It’s time for Plan C

This past Tuesday, I gave a talk for UC Berkeley on using the Collaborative Proactive Solutions model (Ross Greene, author of The Explosive Child) to help students who are struggling during these difficult times.  This is a great introductory workshop for anyone wanting to get oriented to the model. 

You can watch the talk here! The the slides are available here, and the handouts I refer to are available here.

Here’s the gist:

Kids do well if they can.

If they are not doing well, it’s because the expectations and demands of the current situation exceed their skill set.  To help, we need to talk to them, proactively – to figure out what’s challenging – and work with them, collaboratively – to find a solution that works for everyone.

When your child is having difficulty meeting an expectation (and is telling you through their challenging behaviors), there are 3 ways to respond:

Plan A:

The adult comes up with a solution and tells the child what will happen.  Even when this comes from a thoughtful and empathetic place, there are still some predictable potholes that can cause problems.

Plan B:

Solve the problem collaboratively and proactively.  This is the goal! This means identifying the expectation the child is having difficulty meeting, and using a structured conversation to figure out what’s making it challenging, and how to come up with a solution that will work for everyone. (For more on this, watch the workshop!)

Plan C:

Remove the expectation entirely.  Yep.  Just say – ok, you don’t have to. 

And right now, Plan C is your best friend.

 

The Power of Plan C

Plan C is not giving in.

Plan C is not “the child gets what they want.”

Plan C is a proactive, intentional, collaborative way to take some things off your child’s plate, so that they have the bandwidth to deal with what’s most important.

Some examples:

  • I’m wondering if it would be helpful to take a break from math homework for a while so we can really focus in on writing.  
  • It means a lot to me to have you at the dinner table with us, but I can also see that you’re just tapped at the end of the day.  For now, you can eat where you feel most comfortable.  Someday we can see if there’s a way to make dinners easier for you.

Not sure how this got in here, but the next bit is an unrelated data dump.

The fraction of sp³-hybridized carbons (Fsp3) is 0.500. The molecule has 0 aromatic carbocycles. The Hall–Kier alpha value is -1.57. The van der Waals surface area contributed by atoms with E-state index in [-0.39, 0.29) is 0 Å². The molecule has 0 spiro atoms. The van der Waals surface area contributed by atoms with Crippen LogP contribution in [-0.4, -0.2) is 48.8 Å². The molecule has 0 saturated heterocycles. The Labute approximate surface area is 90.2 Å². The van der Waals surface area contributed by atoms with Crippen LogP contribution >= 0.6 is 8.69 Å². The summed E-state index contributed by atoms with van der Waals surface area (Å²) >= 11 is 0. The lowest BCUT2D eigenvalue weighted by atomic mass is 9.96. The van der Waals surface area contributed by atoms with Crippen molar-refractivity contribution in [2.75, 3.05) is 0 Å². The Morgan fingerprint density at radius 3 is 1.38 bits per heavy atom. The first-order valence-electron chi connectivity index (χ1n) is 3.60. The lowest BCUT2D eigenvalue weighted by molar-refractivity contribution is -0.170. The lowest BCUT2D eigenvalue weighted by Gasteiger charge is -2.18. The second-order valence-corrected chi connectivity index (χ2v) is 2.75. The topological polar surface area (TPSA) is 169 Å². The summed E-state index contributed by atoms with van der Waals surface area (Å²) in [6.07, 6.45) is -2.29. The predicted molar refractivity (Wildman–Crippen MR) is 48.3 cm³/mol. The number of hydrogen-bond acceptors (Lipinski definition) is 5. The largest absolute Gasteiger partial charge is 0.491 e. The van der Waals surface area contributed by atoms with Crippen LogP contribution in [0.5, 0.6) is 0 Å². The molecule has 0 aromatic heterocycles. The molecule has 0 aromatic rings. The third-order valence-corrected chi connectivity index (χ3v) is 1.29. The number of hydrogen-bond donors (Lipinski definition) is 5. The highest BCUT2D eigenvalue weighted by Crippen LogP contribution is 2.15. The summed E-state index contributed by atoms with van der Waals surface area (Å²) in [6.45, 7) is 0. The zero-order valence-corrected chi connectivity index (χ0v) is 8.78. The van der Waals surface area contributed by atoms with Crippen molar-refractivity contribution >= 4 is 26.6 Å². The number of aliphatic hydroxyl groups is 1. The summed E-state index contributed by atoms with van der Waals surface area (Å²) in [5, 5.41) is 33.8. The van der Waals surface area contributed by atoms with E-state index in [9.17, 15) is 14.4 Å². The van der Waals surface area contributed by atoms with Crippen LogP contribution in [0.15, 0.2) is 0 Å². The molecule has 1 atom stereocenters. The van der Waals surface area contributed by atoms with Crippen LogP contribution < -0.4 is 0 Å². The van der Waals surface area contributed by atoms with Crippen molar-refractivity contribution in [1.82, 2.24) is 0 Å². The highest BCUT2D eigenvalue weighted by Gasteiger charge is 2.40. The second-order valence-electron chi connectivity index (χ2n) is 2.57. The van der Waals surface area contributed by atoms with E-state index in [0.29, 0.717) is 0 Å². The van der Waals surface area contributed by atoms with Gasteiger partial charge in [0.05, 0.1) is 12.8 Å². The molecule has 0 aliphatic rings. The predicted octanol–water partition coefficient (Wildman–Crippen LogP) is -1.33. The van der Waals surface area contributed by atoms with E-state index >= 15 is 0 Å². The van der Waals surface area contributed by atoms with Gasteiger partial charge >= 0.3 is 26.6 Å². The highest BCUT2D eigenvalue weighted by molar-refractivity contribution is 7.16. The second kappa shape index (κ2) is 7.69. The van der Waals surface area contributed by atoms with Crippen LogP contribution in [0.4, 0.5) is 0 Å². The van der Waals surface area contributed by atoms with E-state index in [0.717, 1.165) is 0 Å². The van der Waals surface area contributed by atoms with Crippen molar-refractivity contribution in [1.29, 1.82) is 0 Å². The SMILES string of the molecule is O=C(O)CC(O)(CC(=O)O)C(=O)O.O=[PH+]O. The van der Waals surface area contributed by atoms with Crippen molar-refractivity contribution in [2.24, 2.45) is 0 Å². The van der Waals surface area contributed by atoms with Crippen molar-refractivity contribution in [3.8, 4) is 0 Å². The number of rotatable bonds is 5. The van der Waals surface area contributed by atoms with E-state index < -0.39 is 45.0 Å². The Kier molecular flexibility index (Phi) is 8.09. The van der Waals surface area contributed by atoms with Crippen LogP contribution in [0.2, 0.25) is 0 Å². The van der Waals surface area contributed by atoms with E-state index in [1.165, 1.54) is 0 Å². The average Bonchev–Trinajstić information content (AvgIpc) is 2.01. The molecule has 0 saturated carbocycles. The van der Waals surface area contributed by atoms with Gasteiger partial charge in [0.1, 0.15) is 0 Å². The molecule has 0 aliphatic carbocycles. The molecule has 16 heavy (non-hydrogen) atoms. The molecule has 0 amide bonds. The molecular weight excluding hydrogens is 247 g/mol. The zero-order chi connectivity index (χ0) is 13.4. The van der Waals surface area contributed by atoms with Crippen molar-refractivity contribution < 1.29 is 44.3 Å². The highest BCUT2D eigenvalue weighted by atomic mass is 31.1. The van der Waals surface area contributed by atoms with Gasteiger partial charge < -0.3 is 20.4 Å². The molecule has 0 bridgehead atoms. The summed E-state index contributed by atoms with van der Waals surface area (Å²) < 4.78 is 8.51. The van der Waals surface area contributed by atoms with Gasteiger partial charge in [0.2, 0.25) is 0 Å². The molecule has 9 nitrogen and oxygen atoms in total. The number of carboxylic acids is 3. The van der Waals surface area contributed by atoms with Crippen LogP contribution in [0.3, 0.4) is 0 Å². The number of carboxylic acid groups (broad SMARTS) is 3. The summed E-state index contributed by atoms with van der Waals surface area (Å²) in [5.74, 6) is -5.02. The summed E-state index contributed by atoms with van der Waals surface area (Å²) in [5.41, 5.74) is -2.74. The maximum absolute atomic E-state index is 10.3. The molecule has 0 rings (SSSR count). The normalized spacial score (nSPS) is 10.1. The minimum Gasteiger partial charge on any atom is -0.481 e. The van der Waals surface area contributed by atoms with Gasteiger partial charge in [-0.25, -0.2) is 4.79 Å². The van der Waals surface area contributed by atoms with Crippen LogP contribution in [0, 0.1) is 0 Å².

• I’m not going to restrict your screen time today.  
  • Let’s take a mental health day.  I’ll email your teachers.

One parent told her child they did not have to shower every day – just once a week.  Shower time went from a daily, explosive battle to a once-a-week independently done task. 

Another parent shared that when he started thinking of homework time as a bonding activity, and stopped worrying about what got done, his child actually started completing more work.  When the parent set the goal, the child fought all the way and did nothing; but when he removed the expectation, the child began doing a little bit, at his own pace.  And they both felt proud.

 

Consistency.  Not Rigidity.

We have expectations for a reason.  Why would we want to back off on these?  Don’t we need to be consistent during tough times to help our kids feel safe?

Consistency is different than rigidity.*  Creating a safe, supportive environment means prioritizing what’s most important, allowing for flexibility, and being responsive to the child in front of you – the version of the child in front of you who is trying their best to respond to the situation surrounding them. 

We all have limited bandwidth right now.  Your child will not likely be able to meet the same expectations they could before.  “Getting work done” in the classroom is a very different set of skills than “getting work done” at home, in the middle of a crisis, without the routine and supports they’re used to. 

By taking expectations off the table, you are responding to this limited bandwidth. 

Plan C is…

  • Temporary – You are taking the expectation off the table for now, not forever.  You can come back to it when your child is ready to work on it. 
  • Proactive – You are not “giving in,” but sitting down with your child to figure out what is possible and what is not.  
  • Responsive – In the moment, taking an expectation off the table can reduce dangerous behaviors and help restore calm.  
  • Liberating – Having fewer expectations can help kids have confidence to tackle what’s most important.  
  • Relationship-saving – Spending less time battling is good for everyone.

And you may be surprised what your child will do when the demand is removed.  After all, kids do well when they can.

 

For more on this topic

  • The Lives in the Balance website walks you through the specifics of how to have a collaborative problem-solving conversation with your child.
  • The Explosive Child Podcast, Episode 25, Collaboration in Trying Times
  • The B Team Facebook group. 
    • Search “Plan C” for some recent posts that have knocked this concept out of the park. 
    • Also search for “Ask 3 Questions” and you will find a very helpful video on a concrete strategy for kids who have a hard time hearing “no.” 
  • Finally, School Psychologist, speaker and author, Rebecca Branstetter, just published a piece in the Greater Good Magazine on reducing emotional stress to help kids thrive. 

 

Wishing you all well.  Stay safe and choose connection.

To receive these posts directly, please subscribe here!

 

*Special thanks to Dr. Wheeler and her recent, inspiring post.

 

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